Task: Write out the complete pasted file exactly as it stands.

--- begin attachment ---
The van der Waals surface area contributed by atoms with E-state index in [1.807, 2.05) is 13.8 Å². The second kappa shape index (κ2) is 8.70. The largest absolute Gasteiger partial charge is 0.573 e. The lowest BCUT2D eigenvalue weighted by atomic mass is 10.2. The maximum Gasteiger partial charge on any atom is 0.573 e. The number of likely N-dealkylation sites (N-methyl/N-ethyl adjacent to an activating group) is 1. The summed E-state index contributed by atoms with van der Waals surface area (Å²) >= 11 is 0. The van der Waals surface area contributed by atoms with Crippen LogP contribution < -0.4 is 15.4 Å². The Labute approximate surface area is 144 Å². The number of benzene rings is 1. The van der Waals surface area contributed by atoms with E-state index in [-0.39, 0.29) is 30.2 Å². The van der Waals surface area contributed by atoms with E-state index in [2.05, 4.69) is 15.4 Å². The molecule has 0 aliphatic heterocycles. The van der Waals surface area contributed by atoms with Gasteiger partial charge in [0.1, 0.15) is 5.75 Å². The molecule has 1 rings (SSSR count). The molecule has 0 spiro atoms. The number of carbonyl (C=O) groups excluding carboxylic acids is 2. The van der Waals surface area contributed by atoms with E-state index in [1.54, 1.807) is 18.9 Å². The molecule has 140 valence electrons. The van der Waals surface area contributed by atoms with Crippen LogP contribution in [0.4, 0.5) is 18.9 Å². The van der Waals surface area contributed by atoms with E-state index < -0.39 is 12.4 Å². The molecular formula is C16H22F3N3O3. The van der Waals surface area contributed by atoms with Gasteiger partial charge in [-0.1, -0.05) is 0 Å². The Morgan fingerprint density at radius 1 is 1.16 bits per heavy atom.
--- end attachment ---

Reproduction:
The van der Waals surface area contributed by atoms with E-state index in [1.807, 2.05) is 13.8 Å². The second kappa shape index (κ2) is 8.70. The largest absolute Gasteiger partial charge is 0.573 e. The lowest BCUT2D eigenvalue weighted by atomic mass is 10.2. The maximum Gasteiger partial charge on any atom is 0.573 e. The number of likely N-dealkylation sites (N-methyl/N-ethyl adjacent to an activating group) is 1. The summed E-state index contributed by atoms with van der Waals surface area (Å²) >= 11 is 0. The van der Waals surface area contributed by atoms with Crippen LogP contribution < -0.4 is 15.4 Å². The Labute approximate surface area is 144 Å². The number of benzene rings is 1. The van der Waals surface area contributed by atoms with E-state index in [-0.39, 0.29) is 30.2 Å². The van der Waals surface area contributed by atoms with E-state index in [2.05, 4.69) is 15.4 Å². The molecule has 0 aliphatic heterocycles. The van der Waals surface area contributed by atoms with Gasteiger partial charge in [0.1, 0.15) is 5.75 Å². The molecule has 1 rings (SSSR count). The molecule has 0 spiro atoms. The number of carbonyl (C=O) groups excluding carboxylic acids is 2. The van der Waals surface area contributed by atoms with E-state index in [1.54, 1.807) is 18.9 Å². The molecule has 140 valence electrons. The van der Waals surface area contributed by atoms with Crippen LogP contribution in [0.4, 0.5) is 18.9 Å². The van der Waals surface area contributed by atoms with E-state index < -0.39 is 12.4 Å². The molecular formula is C16H22F3N3O3. The van der Waals surface area contributed by atoms with Gasteiger partial charge in [-0.1, -0.05) is 0 Å². The Morgan fingerprint density at radius 1 is 1.16 bits per heavy atom.